Bang-For-Buck Trade Management Strategy
Nick Radge from The Chartist has been designing stock trading systems for 35 years. During this time he developed the Bang for Buck trade management strategy. In this article, Nick Radge explains why he developed the Bang for Buck and how you can use it to help choose which trades to take.
In the late 1990s, before the days of CFDs, when the market was extremely bullish on the coat tail of the U.S. technology boom I came across the problem of having too many trading signals and not enough capital to trade them all. I needed some type of filter that allowed me to have an educated guess as to which of the stocks might be a better performer should they both be winners. I named the filter Bang-for-Buck and it eventually found its way into the Metastock User Guide as well as several published trading books.
Stock selection without leverage has one serious drawback; buying $10,000 of BHP is very different to buying $10,000 of a sub-$10 stock and you will therefore find that capital usage in higher priced stocks is inefficient compared with lower priced stocks.
A good exercise to prove this is to compare the price range of the stock over the last 200-days with its current price.
Example: BHP has a 200-day price range of $0.54 with a current underlying price of approximately $38.00. Using $10,000, you could buy 263 shares with an expected profit of $142 per day (0.54 x 263). Compare this to ESG that has a 200-day price range of $0.036 with a current underlying price of $0.80, which enables us to buy 12,500 shares with the $10,000. Here the expected daily profit would be $450 (0.036 x 12,500). In this example we’d get more ‘bang for our buck’ by buying ESG and not BHP.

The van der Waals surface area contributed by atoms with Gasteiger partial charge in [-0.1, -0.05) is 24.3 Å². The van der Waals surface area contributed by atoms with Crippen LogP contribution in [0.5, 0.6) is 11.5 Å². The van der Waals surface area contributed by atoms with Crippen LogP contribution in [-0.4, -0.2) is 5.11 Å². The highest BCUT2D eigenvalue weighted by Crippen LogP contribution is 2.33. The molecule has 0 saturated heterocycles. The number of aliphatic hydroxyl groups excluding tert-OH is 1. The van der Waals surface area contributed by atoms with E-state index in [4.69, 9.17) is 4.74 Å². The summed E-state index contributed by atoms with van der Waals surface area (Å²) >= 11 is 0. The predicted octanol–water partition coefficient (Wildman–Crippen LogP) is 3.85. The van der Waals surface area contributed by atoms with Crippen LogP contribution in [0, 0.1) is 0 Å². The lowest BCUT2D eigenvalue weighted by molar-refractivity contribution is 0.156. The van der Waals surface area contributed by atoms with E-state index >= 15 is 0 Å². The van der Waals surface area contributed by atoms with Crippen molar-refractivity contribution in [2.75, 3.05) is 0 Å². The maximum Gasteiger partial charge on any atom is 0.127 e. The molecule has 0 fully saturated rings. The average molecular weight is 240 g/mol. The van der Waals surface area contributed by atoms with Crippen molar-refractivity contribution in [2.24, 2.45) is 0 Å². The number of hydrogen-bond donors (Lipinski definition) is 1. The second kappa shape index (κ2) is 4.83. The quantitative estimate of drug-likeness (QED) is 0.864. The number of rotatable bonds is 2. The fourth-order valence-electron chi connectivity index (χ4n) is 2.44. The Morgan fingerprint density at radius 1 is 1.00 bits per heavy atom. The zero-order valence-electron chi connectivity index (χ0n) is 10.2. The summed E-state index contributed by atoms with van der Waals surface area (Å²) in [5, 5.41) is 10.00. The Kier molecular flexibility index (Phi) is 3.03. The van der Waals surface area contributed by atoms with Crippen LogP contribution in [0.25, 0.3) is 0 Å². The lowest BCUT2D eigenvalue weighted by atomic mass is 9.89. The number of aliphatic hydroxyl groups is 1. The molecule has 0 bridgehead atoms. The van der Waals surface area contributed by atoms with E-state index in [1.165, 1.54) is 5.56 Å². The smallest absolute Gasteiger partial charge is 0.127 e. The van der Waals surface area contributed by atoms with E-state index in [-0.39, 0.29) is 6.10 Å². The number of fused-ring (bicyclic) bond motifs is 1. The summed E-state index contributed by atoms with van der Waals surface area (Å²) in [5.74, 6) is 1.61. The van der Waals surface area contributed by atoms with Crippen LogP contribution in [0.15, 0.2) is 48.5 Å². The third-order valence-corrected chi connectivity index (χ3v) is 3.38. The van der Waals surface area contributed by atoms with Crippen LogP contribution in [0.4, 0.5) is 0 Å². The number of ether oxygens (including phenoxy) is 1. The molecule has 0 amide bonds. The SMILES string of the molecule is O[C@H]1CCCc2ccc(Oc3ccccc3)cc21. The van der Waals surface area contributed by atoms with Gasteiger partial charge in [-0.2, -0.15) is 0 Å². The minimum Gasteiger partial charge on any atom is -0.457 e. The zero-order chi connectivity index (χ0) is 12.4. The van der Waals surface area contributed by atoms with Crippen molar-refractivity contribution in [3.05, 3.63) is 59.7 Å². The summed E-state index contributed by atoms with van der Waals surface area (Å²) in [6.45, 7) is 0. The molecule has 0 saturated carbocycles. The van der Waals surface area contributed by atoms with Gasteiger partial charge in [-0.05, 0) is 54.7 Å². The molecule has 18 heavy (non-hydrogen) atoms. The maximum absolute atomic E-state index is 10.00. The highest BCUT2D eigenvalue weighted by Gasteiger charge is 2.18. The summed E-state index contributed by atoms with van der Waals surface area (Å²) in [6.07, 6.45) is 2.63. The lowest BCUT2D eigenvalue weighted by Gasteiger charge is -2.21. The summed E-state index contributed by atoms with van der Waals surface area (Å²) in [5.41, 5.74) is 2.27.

So if I get a buy signal in ESG and one in BHP, I’d be better taking the ESG trade and foregoing the BHP.
The Bang-for-Buck simply filters the relative volatility of the stock in comparison to its price. As I pointed out above, buying $10,000 worth of BHP is very different to buying $10,000 worth of ESG. You may get the BHP trade correct but based on the capital used the results will not be overly efficient. We need to get our monies worth and we need to make profits with the least amount of work. You’d better off, over the long-term, to just concentrate on the ESG type trades.
To calculate the Bang-for-Buck filter, in layman’s terms, divide a $10,000 allocation by the closing price of the stock on any given day. This number is then multiplied by the average range of the stock for the last 200 days. The average range is the distance the stock has moved from high to low each day over the last 200-days. Dividing this number by 100 will convert the result to dollars and cents which inturn indicates the possible dollar return on any given day. The higher the ratio, the higher the profit potential and therefore selecting higher ratio’s will enable stock selection with potential for movement, which is what we want.
Nick Radge, The Chartist, has several turnkey stock trading systems available for purchase.